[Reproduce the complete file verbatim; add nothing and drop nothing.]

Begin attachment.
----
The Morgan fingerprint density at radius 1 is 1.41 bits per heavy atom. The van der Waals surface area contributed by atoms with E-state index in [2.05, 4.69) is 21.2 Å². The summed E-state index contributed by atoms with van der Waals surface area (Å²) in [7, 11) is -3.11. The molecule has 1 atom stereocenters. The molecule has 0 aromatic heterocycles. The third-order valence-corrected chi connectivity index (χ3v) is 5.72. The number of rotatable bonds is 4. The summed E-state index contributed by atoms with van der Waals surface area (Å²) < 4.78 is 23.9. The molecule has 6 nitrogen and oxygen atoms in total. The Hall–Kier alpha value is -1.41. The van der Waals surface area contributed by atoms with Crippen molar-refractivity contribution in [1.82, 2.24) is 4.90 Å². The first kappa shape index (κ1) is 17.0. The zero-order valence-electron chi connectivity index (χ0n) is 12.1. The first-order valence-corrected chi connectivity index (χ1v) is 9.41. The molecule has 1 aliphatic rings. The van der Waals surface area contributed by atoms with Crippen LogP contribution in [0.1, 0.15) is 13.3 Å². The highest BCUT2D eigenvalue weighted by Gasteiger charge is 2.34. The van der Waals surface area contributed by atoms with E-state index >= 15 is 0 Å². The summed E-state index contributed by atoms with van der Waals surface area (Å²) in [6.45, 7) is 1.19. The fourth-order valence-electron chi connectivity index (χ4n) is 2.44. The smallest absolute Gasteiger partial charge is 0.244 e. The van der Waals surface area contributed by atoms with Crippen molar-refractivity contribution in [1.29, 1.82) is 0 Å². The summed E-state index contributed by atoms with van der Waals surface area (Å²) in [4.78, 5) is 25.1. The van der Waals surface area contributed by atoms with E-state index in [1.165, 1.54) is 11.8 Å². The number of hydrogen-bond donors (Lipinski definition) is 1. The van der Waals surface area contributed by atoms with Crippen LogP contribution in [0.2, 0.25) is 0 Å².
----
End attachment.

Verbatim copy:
The Morgan fingerprint density at radius 1 is 1.41 bits per heavy atom. The van der Waals surface area contributed by atoms with E-state index in [2.05, 4.69) is 21.2 Å². The summed E-state index contributed by atoms with van der Waals surface area (Å²) in [7, 11) is -3.11. The molecule has 1 atom stereocenters. The molecule has 0 aromatic heterocycles. The third-order valence-corrected chi connectivity index (χ3v) is 5.72. The number of rotatable bonds is 4. The summed E-state index contributed by atoms with van der Waals surface area (Å²) < 4.78 is 23.9. The molecule has 6 nitrogen and oxygen atoms in total. The Hall–Kier alpha value is -1.41. The van der Waals surface area contributed by atoms with Crippen molar-refractivity contribution in [1.82, 2.24) is 4.90 Å². The first kappa shape index (κ1) is 17.0. The zero-order valence-electron chi connectivity index (χ0n) is 12.1. The first-order valence-corrected chi connectivity index (χ1v) is 9.41. The molecule has 1 aliphatic rings. The van der Waals surface area contributed by atoms with Crippen LogP contribution in [0.1, 0.15) is 13.3 Å². The highest BCUT2D eigenvalue weighted by Gasteiger charge is 2.34. The van der Waals surface area contributed by atoms with E-state index >= 15 is 0 Å². The summed E-state index contributed by atoms with van der Waals surface area (Å²) in [6.45, 7) is 1.19. The fourth-order valence-electron chi connectivity index (χ4n) is 2.44. The smallest absolute Gasteiger partial charge is 0.244 e. The van der Waals surface area contributed by atoms with Crippen molar-refractivity contribution in [1.29, 1.82) is 0 Å². The summed E-state index contributed by atoms with van der Waals surface area (Å²) in [4.78, 5) is 25.1. The van der Waals surface area contributed by atoms with E-state index in [1.165, 1.54) is 11.8 Å². The number of hydrogen-bond donors (Lipinski definition) is 1. The van der Waals surface area contributed by atoms with Crippen LogP contribution in [0.2, 0.25) is 0 Å².